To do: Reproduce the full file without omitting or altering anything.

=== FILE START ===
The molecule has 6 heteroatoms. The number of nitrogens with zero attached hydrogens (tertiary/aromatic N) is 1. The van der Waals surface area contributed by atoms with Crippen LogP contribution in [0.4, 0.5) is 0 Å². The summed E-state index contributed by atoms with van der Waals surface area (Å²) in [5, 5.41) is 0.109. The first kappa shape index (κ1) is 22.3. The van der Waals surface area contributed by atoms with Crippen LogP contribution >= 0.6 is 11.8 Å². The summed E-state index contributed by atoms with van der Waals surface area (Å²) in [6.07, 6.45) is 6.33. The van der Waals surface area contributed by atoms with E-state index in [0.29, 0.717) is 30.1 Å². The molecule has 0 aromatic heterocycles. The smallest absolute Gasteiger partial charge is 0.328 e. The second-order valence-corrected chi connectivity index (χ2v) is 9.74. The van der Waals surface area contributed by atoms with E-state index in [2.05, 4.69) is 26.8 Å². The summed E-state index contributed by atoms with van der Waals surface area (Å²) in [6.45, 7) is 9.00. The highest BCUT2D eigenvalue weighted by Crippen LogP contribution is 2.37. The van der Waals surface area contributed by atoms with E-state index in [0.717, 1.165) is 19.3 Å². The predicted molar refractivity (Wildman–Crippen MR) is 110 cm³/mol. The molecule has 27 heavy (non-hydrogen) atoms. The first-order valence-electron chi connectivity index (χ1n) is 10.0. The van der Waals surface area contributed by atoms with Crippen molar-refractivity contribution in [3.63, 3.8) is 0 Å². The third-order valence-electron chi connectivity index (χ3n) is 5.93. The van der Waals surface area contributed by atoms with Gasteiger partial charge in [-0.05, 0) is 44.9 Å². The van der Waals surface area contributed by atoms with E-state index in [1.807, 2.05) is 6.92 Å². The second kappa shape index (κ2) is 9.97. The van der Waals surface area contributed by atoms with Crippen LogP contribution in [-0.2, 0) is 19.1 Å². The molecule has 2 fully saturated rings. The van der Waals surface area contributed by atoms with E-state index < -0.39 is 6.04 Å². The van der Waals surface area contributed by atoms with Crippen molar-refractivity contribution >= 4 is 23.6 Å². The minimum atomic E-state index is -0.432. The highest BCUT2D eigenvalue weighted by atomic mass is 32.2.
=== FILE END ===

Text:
The molecule has 6 heteroatoms. The number of nitrogens with zero attached hydrogens (tertiary/aromatic N) is 1. The van der Waals surface area contributed by atoms with Crippen LogP contribution in [0.4, 0.5) is 0 Å². The summed E-state index contributed by atoms with van der Waals surface area (Å²) in [5, 5.41) is 0.109. The first kappa shape index (κ1) is 22.3. The van der Waals surface area contributed by atoms with Crippen LogP contribution >= 0.6 is 11.8 Å². The summed E-state index contributed by atoms with van der Waals surface area (Å²) in [6.07, 6.45) is 6.33. The van der Waals surface area contributed by atoms with E-state index in [0.29, 0.717) is 30.1 Å². The molecule has 0 aromatic heterocycles. The smallest absolute Gasteiger partial charge is 0.328 e. The second-order valence-corrected chi connectivity index (χ2v) is 9.74. The van der Waals surface area contributed by atoms with E-state index in [2.05, 4.69) is 26.8 Å². The summed E-state index contributed by atoms with van der Waals surface area (Å²) in [6.45, 7) is 9.00. The highest BCUT2D eigenvalue weighted by Crippen LogP contribution is 2.37. The van der Waals surface area contributed by atoms with E-state index in [0.717, 1.165) is 19.3 Å². The predicted molar refractivity (Wildman–Crippen MR) is 110 cm³/mol. The molecule has 27 heavy (non-hydrogen) atoms. The first-order valence-electron chi connectivity index (χ1n) is 10.0. The van der Waals surface area contributed by atoms with Crippen molar-refractivity contribution in [3.63, 3.8) is 0 Å². The third-order valence-electron chi connectivity index (χ3n) is 5.93. The van der Waals surface area contributed by atoms with Gasteiger partial charge in [-0.05, 0) is 44.9 Å². The van der Waals surface area contributed by atoms with E-state index in [1.807, 2.05) is 6.92 Å². The second kappa shape index (κ2) is 9.97. The van der Waals surface area contributed by atoms with Crippen LogP contribution in [-0.2, 0) is 19.1 Å². The molecule has 2 fully saturated rings. The van der Waals surface area contributed by atoms with E-state index < -0.39 is 6.04 Å². The van der Waals surface area contributed by atoms with Crippen molar-refractivity contribution >= 4 is 23.6 Å². The minimum atomic E-state index is -0.432. The highest BCUT2D eigenvalue weighted by atomic mass is 32.2.